If people don’t want to invest in Canada, if more and more Canadians can’t save up to invest, and if people have to devote a higher and higher portion of their earnings to the bare bones necessities, where exactly does the Trudeau government think economic growth will come from?
A government that opposes growth
This is where a lot of people have trouble coming to terms with the situation Canada faces.
Politicians like Justin Trudeau don’t actually want our economy to grow.
If you look at the rhetoric and the policies of the Trudeau government – and other world leaders of his ilk – you can realize how they want to reduce per capita GDP and make people within their countries poorer and poorer.
Climate virtue-signalling policies are explicitly designed to make life more expensive, to make energy costs rise, to make food costs rise, to make transportation costs rise, to make property costs rise.
The more expensive everything is – and the more wages don’t catch up – the less the average person will consume, and reducing consumption is the goal of most climate virtue-signalling government initiatives.
Of course, politicians like Trudeau can’t openly state they are trying to make people poorer, so what they do is impose those policies and then pretend to be innocent bystanders to the results of those policies.
Printing money and driving up inflation is a way to make it seem that rising costs are due to ‘greedy business owners,’ rather than due to the predictable impacts of anti-growth government policies.
Easy to fix
This is also why politicians like to act as if this is all ‘very complicated,’ when the reality is that making life more affordable can be easily done.
Here are a few simple steps the government could take to increase our standard of living.
Instead of printing more money and giving it out, which devalues each unit of currency, the government should simply take less away from people. That leaves more money in the pockets of Canadians, without that money being devalued in the process.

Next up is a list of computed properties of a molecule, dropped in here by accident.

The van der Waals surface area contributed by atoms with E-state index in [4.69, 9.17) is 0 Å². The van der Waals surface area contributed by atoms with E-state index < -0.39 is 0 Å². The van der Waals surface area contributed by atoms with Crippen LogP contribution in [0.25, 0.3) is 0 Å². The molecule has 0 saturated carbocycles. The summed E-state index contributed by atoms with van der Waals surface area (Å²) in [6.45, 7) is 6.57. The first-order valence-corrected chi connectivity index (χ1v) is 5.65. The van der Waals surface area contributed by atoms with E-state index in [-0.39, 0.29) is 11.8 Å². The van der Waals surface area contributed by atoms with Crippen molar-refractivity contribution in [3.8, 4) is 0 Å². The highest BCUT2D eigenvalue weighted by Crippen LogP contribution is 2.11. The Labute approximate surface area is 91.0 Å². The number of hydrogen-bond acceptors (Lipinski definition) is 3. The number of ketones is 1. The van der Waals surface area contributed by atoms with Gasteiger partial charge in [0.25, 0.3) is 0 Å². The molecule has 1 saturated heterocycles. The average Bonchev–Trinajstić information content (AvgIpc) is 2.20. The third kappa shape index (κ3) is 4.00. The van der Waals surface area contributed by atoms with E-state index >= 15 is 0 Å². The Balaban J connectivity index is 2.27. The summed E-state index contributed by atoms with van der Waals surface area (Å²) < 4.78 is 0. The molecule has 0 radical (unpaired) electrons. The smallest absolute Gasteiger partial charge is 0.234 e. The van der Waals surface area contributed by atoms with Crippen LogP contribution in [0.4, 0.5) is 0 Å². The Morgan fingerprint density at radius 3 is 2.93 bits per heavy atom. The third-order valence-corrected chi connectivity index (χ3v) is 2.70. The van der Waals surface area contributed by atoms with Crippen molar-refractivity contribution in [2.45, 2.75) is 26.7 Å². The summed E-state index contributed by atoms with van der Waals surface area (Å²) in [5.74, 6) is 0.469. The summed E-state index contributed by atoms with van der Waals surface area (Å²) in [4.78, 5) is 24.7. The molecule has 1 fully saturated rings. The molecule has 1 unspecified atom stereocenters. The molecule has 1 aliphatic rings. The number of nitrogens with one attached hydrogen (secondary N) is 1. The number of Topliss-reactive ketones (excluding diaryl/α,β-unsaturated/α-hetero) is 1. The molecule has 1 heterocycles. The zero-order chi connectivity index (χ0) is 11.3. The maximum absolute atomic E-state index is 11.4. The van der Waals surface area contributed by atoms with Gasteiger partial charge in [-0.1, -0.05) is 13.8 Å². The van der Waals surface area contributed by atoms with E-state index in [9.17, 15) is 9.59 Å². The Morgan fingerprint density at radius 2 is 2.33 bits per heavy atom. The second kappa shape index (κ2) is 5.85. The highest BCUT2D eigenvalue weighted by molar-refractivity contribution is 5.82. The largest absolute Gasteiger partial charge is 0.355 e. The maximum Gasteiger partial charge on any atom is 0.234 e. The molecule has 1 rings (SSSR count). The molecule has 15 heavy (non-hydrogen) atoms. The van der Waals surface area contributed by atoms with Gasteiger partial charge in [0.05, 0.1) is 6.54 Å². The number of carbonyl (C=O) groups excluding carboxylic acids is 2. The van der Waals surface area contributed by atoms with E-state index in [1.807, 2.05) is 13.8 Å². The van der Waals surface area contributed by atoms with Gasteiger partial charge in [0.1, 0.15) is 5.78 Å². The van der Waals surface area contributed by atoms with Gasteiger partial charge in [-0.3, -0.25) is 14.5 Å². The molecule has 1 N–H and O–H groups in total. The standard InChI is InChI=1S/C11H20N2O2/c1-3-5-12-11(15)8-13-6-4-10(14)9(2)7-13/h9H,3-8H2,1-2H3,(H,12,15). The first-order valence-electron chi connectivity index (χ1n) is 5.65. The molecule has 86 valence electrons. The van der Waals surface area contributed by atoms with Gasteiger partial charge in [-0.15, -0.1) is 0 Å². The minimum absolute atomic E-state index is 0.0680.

Eliminate the carbon tax
The carbon tax makes life more expensive and reduces the attractiveness of Canada as a destination for investment. Removing it would bring more money into the country, and leave more money in the pockets of Canadians.
Stop opposing the energy sector
Canada needs to repeal the legislation that has stalled pipeline approvals, and needs to cut back on the regulations that are holding our energy sector down. As we can see around the world – particularly in Europe – there is still a big demand for oil and gas, and those who produce oil and gas not only have increased wealth, but also increased geopolitical power and influence.
Cut government spending
Government spending is out of control, and it’s being financed by money printing and thus generating higher inflation. Government spending needs to be cut, and fiscal discipline restored so our country can get back on a financially sustainable footing.
Reduce immigration levels
Canada is currently embarked on an experiment to rapidly increase our immigration even amid a weakening economy and absurdly distorted housing market.
Suffice it so say, that experiment isn’t going well.
If an economy isn’t growing in terms of productivity, then large population increases will lead to falling per capita GDP, which is what we see in Canada today. And if the housing market is already tight, then adding more and more people (thus more and more competition for housing) makes housing less and less affordable.
Certainly, a reasonable level of immigration 100K – 150K would be important to offset our aging population, but the current levels of close to 500K are not sustainable.
Open everything up
And of course, the most important thing that can be done immediately is to remove all restrictions and open our whole country up. Repeatedly locking down an economy can’t end anyway other than disaster.
Those six steps would begin to generate real economic growth and would turn our country away from the disastrous path we are currently on under the Trudeau government and other statist politicians.